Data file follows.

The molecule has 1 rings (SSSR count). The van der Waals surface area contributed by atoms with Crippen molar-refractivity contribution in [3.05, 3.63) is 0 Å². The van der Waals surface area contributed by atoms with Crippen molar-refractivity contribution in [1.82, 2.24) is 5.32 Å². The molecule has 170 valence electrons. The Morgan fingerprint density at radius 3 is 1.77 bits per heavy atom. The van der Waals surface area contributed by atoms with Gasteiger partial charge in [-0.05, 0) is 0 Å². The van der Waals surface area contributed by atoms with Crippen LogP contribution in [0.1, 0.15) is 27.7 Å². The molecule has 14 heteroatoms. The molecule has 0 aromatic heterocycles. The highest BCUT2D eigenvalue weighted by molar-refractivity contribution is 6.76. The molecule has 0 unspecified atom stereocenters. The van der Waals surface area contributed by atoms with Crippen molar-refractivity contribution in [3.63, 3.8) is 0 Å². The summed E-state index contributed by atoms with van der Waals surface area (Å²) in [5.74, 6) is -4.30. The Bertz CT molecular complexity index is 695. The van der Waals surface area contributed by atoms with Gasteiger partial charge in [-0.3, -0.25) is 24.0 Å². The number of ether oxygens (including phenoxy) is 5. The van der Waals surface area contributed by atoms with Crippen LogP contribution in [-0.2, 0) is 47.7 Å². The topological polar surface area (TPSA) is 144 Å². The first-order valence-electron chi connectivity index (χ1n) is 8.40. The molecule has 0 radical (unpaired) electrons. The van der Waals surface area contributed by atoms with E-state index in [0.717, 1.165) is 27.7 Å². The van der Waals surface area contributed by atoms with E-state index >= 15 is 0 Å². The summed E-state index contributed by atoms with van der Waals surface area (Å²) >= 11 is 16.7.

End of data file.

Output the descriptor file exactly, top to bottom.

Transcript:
The molecule has 1 rings (SSSR count). The van der Waals surface area contributed by atoms with Crippen molar-refractivity contribution in [3.05, 3.63) is 0 Å². The van der Waals surface area contributed by atoms with Crippen molar-refractivity contribution in [1.82, 2.24) is 5.32 Å². The molecule has 170 valence electrons. The Morgan fingerprint density at radius 3 is 1.77 bits per heavy atom. The van der Waals surface area contributed by atoms with Gasteiger partial charge in [-0.05, 0) is 0 Å². The van der Waals surface area contributed by atoms with Crippen LogP contribution in [0.1, 0.15) is 27.7 Å². The molecule has 14 heteroatoms. The molecule has 0 aromatic heterocycles. The highest BCUT2D eigenvalue weighted by molar-refractivity contribution is 6.76. The molecule has 0 unspecified atom stereocenters. The van der Waals surface area contributed by atoms with Crippen molar-refractivity contribution in [3.63, 3.8) is 0 Å². The summed E-state index contributed by atoms with van der Waals surface area (Å²) in [5.74, 6) is -4.30. The Bertz CT molecular complexity index is 695. The van der Waals surface area contributed by atoms with Gasteiger partial charge in [-0.3, -0.25) is 24.0 Å². The number of ether oxygens (including phenoxy) is 5. The van der Waals surface area contributed by atoms with Crippen LogP contribution in [-0.2, 0) is 47.7 Å². The topological polar surface area (TPSA) is 144 Å². The first-order valence-electron chi connectivity index (χ1n) is 8.40. The molecule has 0 radical (unpaired) electrons. The van der Waals surface area contributed by atoms with E-state index in [0.717, 1.165) is 27.7 Å². The van der Waals surface area contributed by atoms with E-state index >= 15 is 0 Å². The summed E-state index contributed by atoms with van der Waals surface area (Å²) >= 11 is 16.7.